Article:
How to Avoid a Bad Cruise Ship Presentation | KYSSS

ByBill Belew

How to Avoid a Bad Cruise Ship Presentation | KYSSS

There’s another way to spell kiss. KYSSS = Keep Your Slides Simple Stupid. Or silly if the word stupid offends you.

Too often the slides are a crutch for the cruise ship lecturer. The slides are used to help the speaker remember what it is they want to say – their outline.


Example of a bad slide.

Bad Presentation Slide

Bad Presentation Slide

Source: Washington University Libraries

Try making sense of this slide from 50 rows back in an auditorium the size of a high school basketball gym.

It can’t be done.

Slides should be simple. One word? Two words? Not more than can fit on one line with 30-point font.

The answer to best slide choice

The answer is that there is no one answer fits all.

Venues vary in size. Size of audience varies by topic.

The rule of thumb – keep your slides simple. Slides complement what you are saying. Slides say better, or show better what you want to say than you can say it.

It is entirely possible to do a whole presentation with no words on your slides.

I have done presentations with but one word on each slide.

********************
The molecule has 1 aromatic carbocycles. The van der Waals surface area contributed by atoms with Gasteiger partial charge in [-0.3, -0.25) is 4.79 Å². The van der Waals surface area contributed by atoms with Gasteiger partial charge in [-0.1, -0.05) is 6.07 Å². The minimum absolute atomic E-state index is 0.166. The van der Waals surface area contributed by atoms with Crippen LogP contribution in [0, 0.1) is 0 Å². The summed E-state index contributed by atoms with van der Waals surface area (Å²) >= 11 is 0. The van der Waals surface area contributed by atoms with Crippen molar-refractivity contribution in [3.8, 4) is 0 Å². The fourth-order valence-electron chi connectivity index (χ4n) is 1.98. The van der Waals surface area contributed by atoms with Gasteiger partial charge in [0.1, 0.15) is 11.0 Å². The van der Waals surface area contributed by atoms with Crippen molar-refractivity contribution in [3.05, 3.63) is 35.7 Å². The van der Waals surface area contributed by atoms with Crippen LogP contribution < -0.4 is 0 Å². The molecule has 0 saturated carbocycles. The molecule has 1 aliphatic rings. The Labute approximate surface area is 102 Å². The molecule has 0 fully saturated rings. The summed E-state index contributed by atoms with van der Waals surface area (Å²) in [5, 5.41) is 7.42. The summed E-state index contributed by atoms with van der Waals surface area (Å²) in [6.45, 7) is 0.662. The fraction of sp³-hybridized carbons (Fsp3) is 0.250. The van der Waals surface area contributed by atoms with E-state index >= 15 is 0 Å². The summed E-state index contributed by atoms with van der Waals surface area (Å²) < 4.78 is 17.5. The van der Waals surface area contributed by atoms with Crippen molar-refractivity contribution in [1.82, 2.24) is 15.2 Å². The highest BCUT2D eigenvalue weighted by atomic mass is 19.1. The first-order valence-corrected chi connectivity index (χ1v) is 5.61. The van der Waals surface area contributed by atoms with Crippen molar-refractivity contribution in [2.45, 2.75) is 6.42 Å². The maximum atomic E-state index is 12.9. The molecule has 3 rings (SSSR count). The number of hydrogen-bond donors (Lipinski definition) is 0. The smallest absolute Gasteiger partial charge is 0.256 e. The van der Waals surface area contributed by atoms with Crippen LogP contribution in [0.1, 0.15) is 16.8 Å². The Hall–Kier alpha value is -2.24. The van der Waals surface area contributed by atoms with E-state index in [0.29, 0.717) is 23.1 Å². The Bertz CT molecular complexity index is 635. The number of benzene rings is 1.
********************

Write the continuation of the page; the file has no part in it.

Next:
3 Reasons to Use Slides

  1. Slides are for reinforcing your talk, not telling you what to say.
  2. Slides are for showing what it is you are talking about when words are insufficient.
  3. Slides can be the gist of your talk, and your words are just there to give context for what your audience is looking at.

Keep your slides simple and you will be on your way to avoiding a bad presentation.

To get on board, reach out and we won’t just tell you what to do, we will work with you step-by-step all the way.


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About the author

Bill Belew administrator

Bill Belew, PhD, MFA, MSc also has a very interesting career. Bill spent a half dozen years in the US Navy climbing the enlisted ranks and making the jump to Lieutenant where he served as a Surface Warfare, Communications and Intelligence Officer. While aboard ship, in the Navy, he sailed enough nautical miles to circumnavigate the globeAfter his military time, Bill spent nearly 20 years in the Far East – Japan, China, Russia and India where he taught university and created and grew his own language school throughout Japan and Far East Russia.Bill speaks to audiences of all size, countless times yearly. He has a network of 4000+ individuals who follow him in the Silicon Valley Bay Area to learn about Social Media/inbound/content marketing. He is a weekly guest on the Social Network Station broadcast to 90+ countries from the University of Nevada Las Vegas.More than 75,000,000 people have viewed over 125,000,000 pages in his network of sites.Bill is represented by 4 cruise ship agencies that send him, literally, anywhere and everywhere in the world, and is a principal of